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Biliopancreatic Diversion with Duodenal Switch in Baltimore, Maryland

The Duodenal Switch is for people who are extremely obese (BMI of 50 or higher) or who have poorly controlled diabetes. The Switch involves both restrictive and malabsorptive components to produce long-term weight loss and improved control of blood sugar. In the restrictive portion of this procedure, the surgeon removes a large portion of your stomach. The new, smaller stomach is about the size of a banana, which limits the amount of food you can eat at once and helps you feel fuller after smaller meals.With the malabsorption portion, the path of your intestines is changed, which allows food to bypass part of the small intestine so you absorb fewer calories, carbohydrates and fat from the foods you eat, helping you lose weight. You will still need to commit to a healthy diet and active lifestyle if you want to maintain weight loss with this procedure. Since you cannot absorb vitamins and nutrients the same way you do before surgery, it is important to take supplements for the rest of your life

The Procedure

Duodenal Switch DiagramThere are two components to the biliopancreatic diversion with duodenal switch procedure. First, a large portion of your stomach is removed. The new, smaller stomach is about the size and shape of a banana, which limits the amount of food you can eat at once and helps you feel fuller after smaller meals. Next, the first part of your small intestine is divided just after it leaves the stomach. Then, a loop of small intestine further down is attached to the cut end by the stomach, allowing food to bypass a significant portion of the small intestine. This allows the body to reduce the amount of calories and nutrients the body absorbs.

The duodenal switch works because the newly created stomach pouch is smaller and can only hold a few ounces of food at a time, which translates into fewer calories consumed. There is less digestion of food by the smaller stomach pouch, and the segment of small intestine that would normally absorb calories as well as nutrients no longer has food going through it, so there is less absorption of calories and nutrients. Most importantly, the rerouting of the digestive process produces changes in gut hormones that promote satiety, suppress hunger, and reverse one of the primary mechanisms by which obesity induces type 2 diabetes.

Duodenal Switch surgery in Baltimore, Maryland can be performed as a laparoscopic or robotic (minimally invasive) procedure which involves the use of a small telescope-like camera inserted through a small incision made in the abdomen, or as an open procedure where a large midline incision is made in the abdomen. The robotic method is the most commonly used by Dr Swift in Baltimore, Maryland.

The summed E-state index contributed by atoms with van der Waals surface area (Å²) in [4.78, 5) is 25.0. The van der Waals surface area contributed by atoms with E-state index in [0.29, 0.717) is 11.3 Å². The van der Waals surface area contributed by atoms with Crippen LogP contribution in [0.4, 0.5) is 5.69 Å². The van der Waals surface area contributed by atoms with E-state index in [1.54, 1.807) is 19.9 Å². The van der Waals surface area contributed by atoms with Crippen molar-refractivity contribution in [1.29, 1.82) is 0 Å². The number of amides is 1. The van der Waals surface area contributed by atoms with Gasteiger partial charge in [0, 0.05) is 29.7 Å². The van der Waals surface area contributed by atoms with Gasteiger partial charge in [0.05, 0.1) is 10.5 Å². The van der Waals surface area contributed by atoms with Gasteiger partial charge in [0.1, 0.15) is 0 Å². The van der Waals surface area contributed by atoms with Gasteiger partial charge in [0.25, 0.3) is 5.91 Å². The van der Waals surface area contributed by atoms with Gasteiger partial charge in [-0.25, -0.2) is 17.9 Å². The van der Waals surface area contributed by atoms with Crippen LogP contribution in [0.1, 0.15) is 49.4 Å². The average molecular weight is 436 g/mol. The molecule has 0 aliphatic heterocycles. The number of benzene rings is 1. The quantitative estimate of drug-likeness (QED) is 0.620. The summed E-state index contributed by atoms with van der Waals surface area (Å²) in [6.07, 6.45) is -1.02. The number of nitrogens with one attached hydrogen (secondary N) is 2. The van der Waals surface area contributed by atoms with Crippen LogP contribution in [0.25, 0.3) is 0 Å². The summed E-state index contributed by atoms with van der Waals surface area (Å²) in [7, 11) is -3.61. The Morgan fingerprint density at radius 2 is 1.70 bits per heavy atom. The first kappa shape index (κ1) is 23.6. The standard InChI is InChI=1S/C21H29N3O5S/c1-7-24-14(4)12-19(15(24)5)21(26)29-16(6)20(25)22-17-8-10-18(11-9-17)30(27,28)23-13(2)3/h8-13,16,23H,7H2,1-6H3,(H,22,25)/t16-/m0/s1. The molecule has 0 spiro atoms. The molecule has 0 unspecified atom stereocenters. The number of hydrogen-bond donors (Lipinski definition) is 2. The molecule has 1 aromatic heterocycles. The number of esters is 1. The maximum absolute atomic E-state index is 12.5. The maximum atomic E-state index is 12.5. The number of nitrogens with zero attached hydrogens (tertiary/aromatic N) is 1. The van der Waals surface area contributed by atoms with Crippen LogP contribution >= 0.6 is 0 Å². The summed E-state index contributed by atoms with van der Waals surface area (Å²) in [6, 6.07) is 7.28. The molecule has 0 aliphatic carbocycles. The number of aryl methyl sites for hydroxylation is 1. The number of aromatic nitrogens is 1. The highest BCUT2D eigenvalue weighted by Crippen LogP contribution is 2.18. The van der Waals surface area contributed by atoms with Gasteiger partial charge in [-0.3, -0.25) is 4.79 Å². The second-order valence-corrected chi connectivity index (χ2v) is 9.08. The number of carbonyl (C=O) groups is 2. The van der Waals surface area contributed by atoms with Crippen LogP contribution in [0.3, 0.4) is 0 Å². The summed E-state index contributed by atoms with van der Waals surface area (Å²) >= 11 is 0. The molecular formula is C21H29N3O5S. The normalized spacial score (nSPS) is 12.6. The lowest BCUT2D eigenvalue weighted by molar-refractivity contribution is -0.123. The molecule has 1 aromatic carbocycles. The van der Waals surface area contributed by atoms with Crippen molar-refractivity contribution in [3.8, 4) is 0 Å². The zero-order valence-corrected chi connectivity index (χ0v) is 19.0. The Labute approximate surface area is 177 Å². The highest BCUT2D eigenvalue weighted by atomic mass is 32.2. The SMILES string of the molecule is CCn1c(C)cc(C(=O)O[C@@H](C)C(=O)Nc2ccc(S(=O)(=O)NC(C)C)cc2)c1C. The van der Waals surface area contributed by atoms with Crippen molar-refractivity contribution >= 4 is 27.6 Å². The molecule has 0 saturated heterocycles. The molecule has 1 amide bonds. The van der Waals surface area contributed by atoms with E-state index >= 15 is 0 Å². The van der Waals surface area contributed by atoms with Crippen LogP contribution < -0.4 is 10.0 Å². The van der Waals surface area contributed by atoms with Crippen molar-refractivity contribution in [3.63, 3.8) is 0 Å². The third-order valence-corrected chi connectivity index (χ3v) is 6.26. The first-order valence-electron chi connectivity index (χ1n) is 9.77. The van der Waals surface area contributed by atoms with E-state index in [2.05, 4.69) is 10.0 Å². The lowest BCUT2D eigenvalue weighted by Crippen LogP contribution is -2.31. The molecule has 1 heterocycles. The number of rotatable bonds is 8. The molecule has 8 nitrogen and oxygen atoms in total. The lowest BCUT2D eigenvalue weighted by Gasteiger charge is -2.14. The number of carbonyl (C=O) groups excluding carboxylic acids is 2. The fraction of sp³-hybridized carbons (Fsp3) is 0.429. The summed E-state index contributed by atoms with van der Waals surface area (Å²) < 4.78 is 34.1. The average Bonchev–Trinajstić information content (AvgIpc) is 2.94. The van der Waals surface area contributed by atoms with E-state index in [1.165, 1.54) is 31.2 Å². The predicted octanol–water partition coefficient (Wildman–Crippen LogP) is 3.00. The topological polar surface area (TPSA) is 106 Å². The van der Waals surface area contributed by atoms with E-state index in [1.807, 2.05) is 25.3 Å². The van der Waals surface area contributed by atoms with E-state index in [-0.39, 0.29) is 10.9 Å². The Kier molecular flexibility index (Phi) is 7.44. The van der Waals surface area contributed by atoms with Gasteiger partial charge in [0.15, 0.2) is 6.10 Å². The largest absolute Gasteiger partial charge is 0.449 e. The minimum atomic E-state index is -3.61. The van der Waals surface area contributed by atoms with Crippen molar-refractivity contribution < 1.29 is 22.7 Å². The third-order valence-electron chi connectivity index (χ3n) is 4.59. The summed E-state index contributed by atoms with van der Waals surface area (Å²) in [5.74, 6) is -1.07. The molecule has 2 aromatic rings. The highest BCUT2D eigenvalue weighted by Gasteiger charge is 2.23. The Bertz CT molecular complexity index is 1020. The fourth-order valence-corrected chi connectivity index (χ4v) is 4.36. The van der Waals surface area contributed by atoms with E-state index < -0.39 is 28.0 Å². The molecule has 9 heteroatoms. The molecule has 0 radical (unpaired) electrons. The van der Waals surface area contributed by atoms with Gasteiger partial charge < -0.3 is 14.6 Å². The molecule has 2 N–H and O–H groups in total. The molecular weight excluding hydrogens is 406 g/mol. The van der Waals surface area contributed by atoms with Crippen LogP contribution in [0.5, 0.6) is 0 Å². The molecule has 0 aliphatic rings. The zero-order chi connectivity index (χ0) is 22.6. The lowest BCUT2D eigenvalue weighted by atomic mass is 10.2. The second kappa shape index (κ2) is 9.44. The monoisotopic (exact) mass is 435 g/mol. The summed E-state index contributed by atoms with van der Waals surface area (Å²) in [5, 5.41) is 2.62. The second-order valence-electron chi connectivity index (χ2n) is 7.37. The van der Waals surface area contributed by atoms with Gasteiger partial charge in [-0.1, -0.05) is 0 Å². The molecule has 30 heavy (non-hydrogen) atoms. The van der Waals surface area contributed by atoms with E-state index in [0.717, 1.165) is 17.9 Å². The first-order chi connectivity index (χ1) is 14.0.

• Low mortality rate (0.2%)
  • Weight loss of 80-90% of pre-operative excess weight within one year
  • Overall improved health
  • Highest rates of resolution or elimination of co-morbidities such as type II diabetes, sleep apnea, hypertension and many others


  • Disruption of the staple line can lead to leakage or serious infection
  • Possible malnutrition or anemia
  • Possible obstruction of the GI tract
  • Possible frequent diarrhea and malodorous gas
  • Risk of dumping syndrome
  • Requires strict adherence to dietary recommendations, life-long vitamin/mineral supplementation, and follow-up compliance

Prevention of Reflux/GERD After Gastric Bypass (Gastric Sleeve)

Morbidly obese patients prior to bariatric surgery suffer from a higher frequency of reflux symptoms compared to the general population. To minimize the risk of significant GERD after bariatric surgery we actively screen patients for symptoms of reflux and hiatal hernia.

If detected, we repair it at the time of the bariatric procedure. This approach minimizes risk of possible delayed surgery for this condition which might be needed in about 20% of patients and greatly improve their quality of life after bariatric surgery

Prevention of Gall Bladder Disease After Bariatric Surgery

Morbidly obese patients are known to have a higher frequency of Gallbladder disease both prior to and after bariatric surgery compared to the general population. Asymptomatic gall stones can cause acute inflammation with significant weight loss after bariatric surgery in 30-40% of patients. It is our policy to actively screen patients for gall bladder problems prior to surgery and if anything is detected (gall-stones, chronic cholecystitis due to dyskinesia, cholesterol polyps), removal of the gall bladder would be recommended at the time of main bariatric procedure. Consequently, the risk of repeat surgery for gall bladder surgery, later on, is avoided. If no problems with the gall bladder are detected after bariatric surgery patients are treated with Ursodiol or Actigall for the first six months after bariatric surgery to prevent problems with the gall bladder.

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Ascension Saint Agnes

For more than 150 years, Ascension Saint Agnes Hospital has been dedicated to the art of healing by providing exceptional care to the greater Baltimore area. Built on a strong foundation of excellent medical care and compassion, Ascension Saint Agnes is committed to providing the best care for our patients for many years to come.

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